Illinois man sentenced for making false statements on loan application

Wednesday, November 29, 2017
Roger Strong, one of the owners of The Lock Company, discusses his business that was to locate in Sikeston during a press conference Nov. 21, 2013 at Sikeston City Hall. Strong was sentenced to 30 months in prison on Tuesday after making false statements o
David Jenkins/Standard Democrat

CAPE GIRARDEAU, Mo. -- An Illinois man was sentenced to 30 months in prison after making false statements on a loan application in Scott County.

Appearing before US District Judge Stephen N. Limbaugh Jr., Roger Allen Strong Jr., 57, of New Athens, Ill., was sentenced Tuesday on one felony count of false statement on a loan application and one felony count of bank fraud.

During his guilty plea in August, Strong admitted that he made false statements on a loan application to obtain financing in the amount of $2,990,300 for a Small Business Administration guaranteed loan from the First Midwest Bank of the Ozarks in Scott County to The Lock Company, LLC, for the purpose of establishing and operating a lock manufacturing plant in Scott County.

The loan application also contained material false representations as to the purposes to which the loan proceeds would be used. Strong falsely represented that over $500,000 of loan proceeds would be utilized for construction costs. Yet within days after the initial loan disbursement, over $750,000 in loan proceeds were used to pay off bank loans on unrelated properties owned by other companies. An SBA eligibility questionnaire submitted by Strong during the loan application process specifically and falsely represented to SBA and the First Midwest Bank of the Ozarks that the loan proceeds would not be used to refinance debt.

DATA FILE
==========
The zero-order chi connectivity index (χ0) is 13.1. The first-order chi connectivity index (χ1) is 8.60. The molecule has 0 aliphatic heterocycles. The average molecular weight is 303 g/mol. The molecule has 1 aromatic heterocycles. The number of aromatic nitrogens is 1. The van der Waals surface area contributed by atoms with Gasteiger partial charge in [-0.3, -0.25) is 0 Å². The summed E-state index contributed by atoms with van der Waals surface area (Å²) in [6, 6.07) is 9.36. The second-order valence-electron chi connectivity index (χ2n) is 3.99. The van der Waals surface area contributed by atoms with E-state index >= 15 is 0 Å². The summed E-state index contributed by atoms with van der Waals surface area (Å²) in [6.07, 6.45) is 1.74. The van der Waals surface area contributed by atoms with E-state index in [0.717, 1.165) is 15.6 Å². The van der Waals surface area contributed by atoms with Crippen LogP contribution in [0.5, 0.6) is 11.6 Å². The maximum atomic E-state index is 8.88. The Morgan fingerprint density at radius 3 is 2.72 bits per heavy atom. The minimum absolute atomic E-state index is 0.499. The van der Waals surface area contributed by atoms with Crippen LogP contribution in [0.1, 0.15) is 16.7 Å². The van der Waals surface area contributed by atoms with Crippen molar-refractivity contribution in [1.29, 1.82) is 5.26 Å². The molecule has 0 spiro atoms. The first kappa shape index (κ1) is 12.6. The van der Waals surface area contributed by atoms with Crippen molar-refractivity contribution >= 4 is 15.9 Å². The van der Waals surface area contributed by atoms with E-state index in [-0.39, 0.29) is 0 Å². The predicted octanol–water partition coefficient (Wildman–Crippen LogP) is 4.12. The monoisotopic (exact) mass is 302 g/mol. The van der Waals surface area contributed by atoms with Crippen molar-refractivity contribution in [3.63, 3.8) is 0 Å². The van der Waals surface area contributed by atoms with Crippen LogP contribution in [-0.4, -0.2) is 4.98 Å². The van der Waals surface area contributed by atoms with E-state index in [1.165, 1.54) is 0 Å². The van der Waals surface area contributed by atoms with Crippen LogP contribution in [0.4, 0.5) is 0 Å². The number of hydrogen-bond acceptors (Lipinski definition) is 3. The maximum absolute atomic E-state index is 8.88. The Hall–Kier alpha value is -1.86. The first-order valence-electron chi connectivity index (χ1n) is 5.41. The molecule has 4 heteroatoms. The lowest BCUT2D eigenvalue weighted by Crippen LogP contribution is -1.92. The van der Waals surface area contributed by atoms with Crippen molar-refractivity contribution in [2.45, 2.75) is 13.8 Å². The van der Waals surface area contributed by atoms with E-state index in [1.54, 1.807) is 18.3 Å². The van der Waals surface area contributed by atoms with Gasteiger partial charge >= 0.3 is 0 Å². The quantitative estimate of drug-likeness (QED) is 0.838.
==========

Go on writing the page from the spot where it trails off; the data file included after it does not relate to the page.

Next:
After the loan was approved, Strong requested that First Midwest Bank of the Ozarks disburse loan proceeds to be used for operations of The Lock Company, LLC, for the purpose of manufacturing locks pursuant to the terms of the loan agreement, when Strong knew that in excess of $600,000 of the loan proceeds were going to be spent for a purpose contrary to the terms of the loan agreement and unrelated to the manufacture of locks by The Lock Company, LLC.

Strong held a press conference in Sikeston on Nov. 21, 2013, at Sikeston City Hall where he announced that The Lock Company would open a production facility in Sikeston, purchasing the 50,000 square foot building at 835 W. Wakefield, with the industry initially supposed to employ 25 people.

"We made a $3 million investment into the town and we think that is probably going to double in the next several years," Strong said at the press conference.

As part of his sentence, Strong is responsible for, and obligated to pay, full restitution to First Midwest Bank of the Ozarks and the Small Business Administration, for all unpaid amounts of the loan.

This case was investigated by the Federal Bureau of Investigation, the Small Business Administration, and the Federal Deposit Insurance Corporation. Assistant United States Attorney Paul W. Hahn handled the prosecution for the Government.

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